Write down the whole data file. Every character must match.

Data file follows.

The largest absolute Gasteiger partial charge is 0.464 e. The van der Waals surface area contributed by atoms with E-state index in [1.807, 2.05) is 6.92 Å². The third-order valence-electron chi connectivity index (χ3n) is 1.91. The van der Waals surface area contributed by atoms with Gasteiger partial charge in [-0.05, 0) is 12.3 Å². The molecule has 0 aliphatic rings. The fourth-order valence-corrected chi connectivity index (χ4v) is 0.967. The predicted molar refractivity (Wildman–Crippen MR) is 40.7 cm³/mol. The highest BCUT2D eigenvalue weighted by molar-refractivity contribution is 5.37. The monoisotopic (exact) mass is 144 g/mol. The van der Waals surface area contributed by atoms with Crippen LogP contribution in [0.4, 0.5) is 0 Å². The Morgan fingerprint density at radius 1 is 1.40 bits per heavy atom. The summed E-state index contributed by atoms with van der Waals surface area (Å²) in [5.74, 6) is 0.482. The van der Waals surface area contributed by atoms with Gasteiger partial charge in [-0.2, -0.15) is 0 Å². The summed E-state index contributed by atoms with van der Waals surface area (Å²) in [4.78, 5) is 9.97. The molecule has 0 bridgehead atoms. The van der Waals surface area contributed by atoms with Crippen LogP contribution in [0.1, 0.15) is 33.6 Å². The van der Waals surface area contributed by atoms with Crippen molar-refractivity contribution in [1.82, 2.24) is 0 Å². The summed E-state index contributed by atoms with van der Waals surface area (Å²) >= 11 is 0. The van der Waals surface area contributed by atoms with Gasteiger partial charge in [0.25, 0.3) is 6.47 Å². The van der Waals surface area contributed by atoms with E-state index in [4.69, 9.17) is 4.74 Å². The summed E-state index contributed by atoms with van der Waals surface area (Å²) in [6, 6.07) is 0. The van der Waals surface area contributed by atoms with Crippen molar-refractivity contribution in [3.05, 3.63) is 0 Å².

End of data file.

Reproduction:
The largest absolute Gasteiger partial charge is 0.464 e. The van der Waals surface area contributed by atoms with E-state index in [1.807, 2.05) is 6.92 Å². The third-order valence-electron chi connectivity index (χ3n) is 1.91. The van der Waals surface area contributed by atoms with Gasteiger partial charge in [-0.05, 0) is 12.3 Å². The molecule has 0 aliphatic rings. The fourth-order valence-corrected chi connectivity index (χ4v) is 0.967. The predicted molar refractivity (Wildman–Crippen MR) is 40.7 cm³/mol. The highest BCUT2D eigenvalue weighted by molar-refractivity contribution is 5.37. The monoisotopic (exact) mass is 144 g/mol. The van der Waals surface area contributed by atoms with Crippen LogP contribution in [0.4, 0.5) is 0 Å². The Morgan fingerprint density at radius 1 is 1.40 bits per heavy atom. The summed E-state index contributed by atoms with van der Waals surface area (Å²) in [5.74, 6) is 0.482. The van der Waals surface area contributed by atoms with Gasteiger partial charge in [-0.2, -0.15) is 0 Å². The summed E-state index contributed by atoms with van der Waals surface area (Å²) in [4.78, 5) is 9.97. The molecule has 0 bridgehead atoms. The van der Waals surface area contributed by atoms with Crippen LogP contribution in [0.1, 0.15) is 33.6 Å². The van der Waals surface area contributed by atoms with Crippen molar-refractivity contribution in [1.82, 2.24) is 0 Å². The summed E-state index contributed by atoms with van der Waals surface area (Å²) >= 11 is 0. The van der Waals surface area contributed by atoms with Gasteiger partial charge in [0.25, 0.3) is 6.47 Å². The van der Waals surface area contributed by atoms with E-state index in [4.69, 9.17) is 4.74 Å². The summed E-state index contributed by atoms with van der Waals surface area (Å²) in [6, 6.07) is 0. The van der Waals surface area contributed by atoms with Crippen molar-refractivity contribution in [3.05, 3.63) is 0 Å².